A steaming hot chocolate, a crackling fireside, cosy catch ups, walking on a frosty common bundled up in hats, scarfs and mittens – these are all “hygge”.
Hygge is a Danish word to describe seeking out small pleasures that can help make the cold wintery months enjoyable. It’s a hearty, nourishing stew, it’s a sofa blanket. A cat sleeping on a bookshelf, woollen socks, a sticky toffee pudding.
There’s a similar word in German, ‘gemütlich’, which means a feeling of cosiness, familiarity and wellbeing.
Marie Tourell Søderberg, who’s written a book on Hygge, says:
It’s a special atmosphere of a special moment. It’s where everything just falls into place. Where the company is right, where the temperature is right, where we feel comforted, safe, warm and happy.”
Or you could call it the Danish art of living well and staying cosy.
- A real fire or wood-burning stove – substitute beeswax candles
- A large, low hanging ceiling lamp with a dim bulb
- Cheerful, cosy rugs
- Curved, not angular, furniture, soft fabrics
- Greenery indoors, the scent of cloves and sandalwood, a bowl of oranges
- Favourite classic movies posters – thinking more ‘It’s a Wonderful Life’ and ‘Some Like It Hot’ than ‘The Incredible Hulk’!
- Slippers for guests, if you can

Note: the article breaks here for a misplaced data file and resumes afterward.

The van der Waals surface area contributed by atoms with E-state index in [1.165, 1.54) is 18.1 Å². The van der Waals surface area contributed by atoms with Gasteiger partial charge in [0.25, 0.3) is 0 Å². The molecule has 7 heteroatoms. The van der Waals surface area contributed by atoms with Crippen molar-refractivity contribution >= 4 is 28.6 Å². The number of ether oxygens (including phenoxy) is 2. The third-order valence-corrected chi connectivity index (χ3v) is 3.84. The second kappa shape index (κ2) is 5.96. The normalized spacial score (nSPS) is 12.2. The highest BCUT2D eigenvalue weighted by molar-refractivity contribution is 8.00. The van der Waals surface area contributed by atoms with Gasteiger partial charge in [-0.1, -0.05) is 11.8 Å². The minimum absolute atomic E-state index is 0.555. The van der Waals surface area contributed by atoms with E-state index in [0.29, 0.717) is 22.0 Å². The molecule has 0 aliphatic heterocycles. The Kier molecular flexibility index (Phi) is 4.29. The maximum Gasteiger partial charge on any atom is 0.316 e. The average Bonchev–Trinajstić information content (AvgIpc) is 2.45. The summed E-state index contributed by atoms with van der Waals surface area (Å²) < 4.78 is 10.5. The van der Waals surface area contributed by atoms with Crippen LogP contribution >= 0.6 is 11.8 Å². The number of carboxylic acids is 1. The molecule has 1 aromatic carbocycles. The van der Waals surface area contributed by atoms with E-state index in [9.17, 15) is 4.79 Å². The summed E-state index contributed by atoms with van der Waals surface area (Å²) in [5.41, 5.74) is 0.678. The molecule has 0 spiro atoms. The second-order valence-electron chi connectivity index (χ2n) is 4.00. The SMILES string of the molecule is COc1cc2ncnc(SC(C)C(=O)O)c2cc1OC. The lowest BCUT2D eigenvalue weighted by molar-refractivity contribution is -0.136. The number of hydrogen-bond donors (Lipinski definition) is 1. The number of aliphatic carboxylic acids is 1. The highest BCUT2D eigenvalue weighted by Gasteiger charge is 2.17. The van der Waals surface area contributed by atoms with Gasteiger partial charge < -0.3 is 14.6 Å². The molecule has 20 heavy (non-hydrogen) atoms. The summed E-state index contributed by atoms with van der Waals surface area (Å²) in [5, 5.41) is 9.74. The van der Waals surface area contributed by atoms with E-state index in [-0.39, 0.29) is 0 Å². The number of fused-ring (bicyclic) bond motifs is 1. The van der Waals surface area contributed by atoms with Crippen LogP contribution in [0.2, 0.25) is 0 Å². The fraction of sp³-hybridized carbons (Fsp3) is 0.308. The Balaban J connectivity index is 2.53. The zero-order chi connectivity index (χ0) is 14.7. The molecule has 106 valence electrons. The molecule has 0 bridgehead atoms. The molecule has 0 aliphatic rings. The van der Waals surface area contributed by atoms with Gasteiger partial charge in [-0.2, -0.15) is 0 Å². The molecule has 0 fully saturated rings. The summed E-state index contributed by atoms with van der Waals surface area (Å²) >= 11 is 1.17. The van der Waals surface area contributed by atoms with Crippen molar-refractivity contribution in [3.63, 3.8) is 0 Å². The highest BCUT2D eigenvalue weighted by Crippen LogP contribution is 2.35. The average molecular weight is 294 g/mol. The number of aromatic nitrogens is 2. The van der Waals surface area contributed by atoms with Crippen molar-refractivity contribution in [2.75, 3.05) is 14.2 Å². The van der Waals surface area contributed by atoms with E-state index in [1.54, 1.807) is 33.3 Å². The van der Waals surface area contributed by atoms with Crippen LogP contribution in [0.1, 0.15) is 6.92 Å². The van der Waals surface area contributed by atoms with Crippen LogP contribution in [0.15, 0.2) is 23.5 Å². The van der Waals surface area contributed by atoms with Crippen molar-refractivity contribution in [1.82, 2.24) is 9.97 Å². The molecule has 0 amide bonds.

For a hygge home it’s all about making your guests – and yourself – feel welcome and cosy when they step in out of the cold, and creating an atmosphere that’s inviting and inclusive, not just for the warm fuzzy glow of it but for the conversation and sharing of ideas that comes about when people gather together who feel relaxed and trustful with one another.
Hearing about hygge for the first time this year struck a chord as I’ve been consciously thinking about ways to make the winter ‘nicer’ this year. So far I’d come up with making stews, using fir-scented bath powder and switching to chai tea in the mornings… but having done a little research on this most convivial topic, here are a few more ideas…
- Wrapping presents (in advance… not at the last minute. That’s not hygge)
- Making and hand-icing gingerbread
- Going to a local bonfire and fireworks with friend
- Filling a bird feeder with seeds, and watching the birds come to dine
- Inviting friends round for a low key, relaxed home-cooked meal
- Attending a wreath-making workshop
- Having mulled wine after ice-skating
The Hello Nancy blog has some more hygge activity tips!
But what does ‘hygge’ actually mean?
The word ‘hygge’, pronounced he-yoo-gir, is an Old Norse word, and, according to Marie, was the feeling of finding shelter after a long day of being outside in the freezing cold.
In times and temperatures like this, we could all do with some coming in from the cold. Enjoy hygge whenever and wherever you can this winter!